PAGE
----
This week we saw the ugly face of the beautiful game as Liverpool striker Luis Suarez was banned for eight games for racially abusing Manchester United defender Patrice Evra in their Premier League match on 15 October.
Coupled with the ongoing CPS case against England captain John Terry for the alleged racial remarks he made against QPR defender Anton Ferdinand, it has been a week of reminders that racism is still prominent in a sport that is fighting so hard to eradicate it.
The Suarez decision came late Tuesday evening and sparked response from around the world of football - none more so than from Liverpool FC themselves who issued a strongly worded statement of intent, which suggested that they will appeal the decision within the 14 day period they have.
As the Liverpool players warmed up for their game against Wigan Athletic on Wednesday night, they did so wearing t-shirts with Suarez face on the front and name and number on the back - in a statement showing "total support" for their team mate, who started the game.
But this begs me to ask the question: is the sport doing all it can to completely rid the sport of racist behaviour?
We have the well backed campaigns; Show Racism the Red Card and Kick Racism Out of Football, but when a player has been found guilty of making racial comments towards another player, is it the wisest thing for the club to do by making its players wear t-shirts in support of the player in question?
I can fully understand how they want to show backing to the player, which they did with their statement shortly after the decision but in my opinion that was enough from the club. As BBC Radio 5 pundit Jason Roberts said, ""I understand it is a show of solidarity but I'm not sure about the message itself. I wonder if all the players are happy with it. As a player I would be uncomfortable" - I found myself in agreement.
Back in November, FIFA president Sepp Blatter said "I believe there is no racism on the football pitch" - causing many managers, players and pundits to call for his resignation, which never came. Blatter later apologised for his remarks but it casts a massive shadow over the campaigning bodies that work day in day out to ensure that this type of behaviour does not take place in football. The last thing they would have expected would have been a complete show of naivety and stupidness from a representative of the sports governing body.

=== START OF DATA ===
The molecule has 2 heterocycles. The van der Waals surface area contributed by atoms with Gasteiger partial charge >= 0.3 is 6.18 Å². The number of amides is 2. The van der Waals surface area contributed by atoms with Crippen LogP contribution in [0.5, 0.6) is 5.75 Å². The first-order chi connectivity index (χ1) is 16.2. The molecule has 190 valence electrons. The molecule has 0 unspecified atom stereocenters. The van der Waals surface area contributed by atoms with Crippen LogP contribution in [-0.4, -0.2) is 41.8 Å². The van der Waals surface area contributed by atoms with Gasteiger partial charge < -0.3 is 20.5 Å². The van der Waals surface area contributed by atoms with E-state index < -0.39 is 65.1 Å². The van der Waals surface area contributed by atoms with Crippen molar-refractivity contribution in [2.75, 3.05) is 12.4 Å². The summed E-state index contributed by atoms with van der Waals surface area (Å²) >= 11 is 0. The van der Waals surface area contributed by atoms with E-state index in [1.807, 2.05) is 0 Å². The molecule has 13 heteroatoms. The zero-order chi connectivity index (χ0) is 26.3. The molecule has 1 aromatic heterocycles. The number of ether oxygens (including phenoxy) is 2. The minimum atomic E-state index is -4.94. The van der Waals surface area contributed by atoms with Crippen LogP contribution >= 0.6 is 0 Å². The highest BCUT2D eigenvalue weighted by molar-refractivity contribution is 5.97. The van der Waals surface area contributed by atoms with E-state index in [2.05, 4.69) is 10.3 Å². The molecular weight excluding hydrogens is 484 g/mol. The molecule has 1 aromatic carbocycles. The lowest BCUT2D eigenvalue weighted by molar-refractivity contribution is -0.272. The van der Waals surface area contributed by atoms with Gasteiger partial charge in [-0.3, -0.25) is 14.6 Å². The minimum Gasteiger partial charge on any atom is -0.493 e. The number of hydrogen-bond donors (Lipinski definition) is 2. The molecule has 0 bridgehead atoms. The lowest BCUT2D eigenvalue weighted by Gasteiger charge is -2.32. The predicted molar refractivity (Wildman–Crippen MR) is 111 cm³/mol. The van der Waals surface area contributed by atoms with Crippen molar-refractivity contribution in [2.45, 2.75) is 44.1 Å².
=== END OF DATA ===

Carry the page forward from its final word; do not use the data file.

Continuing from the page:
Football is up there with the world's leading sports and can be forceful in its message against racism, but yet it falls so flat on its face.
We never see monkey chants, banana throwing or racial remarks in sports such as Rugby, which is a team sport of equal passion and played in such a competitive nature.
Viv Anderson, the first black player to play international football for England said, in defence of Luis Suarez, "If somebody said something that, in their culture isn't as bad as we take it to be, you have to allow for that" and Brighton FC manager and fellow Uruguayan Gus Poyet said, "England needs to understand how the rest of the world lives. If we have that understanding, easy"
But if we take both of these comments to be true then why don't we find this with foreign players in other sports? It just does not exist in Rugby, Cricket, and Tennis etc.
Maybe the sports problems lie more in respect than in racism but if doesn't learn to control its players then a future of struggle and trouble lie ahead for the world of football.
Next on the agenda for the FA: England captain John Terry.
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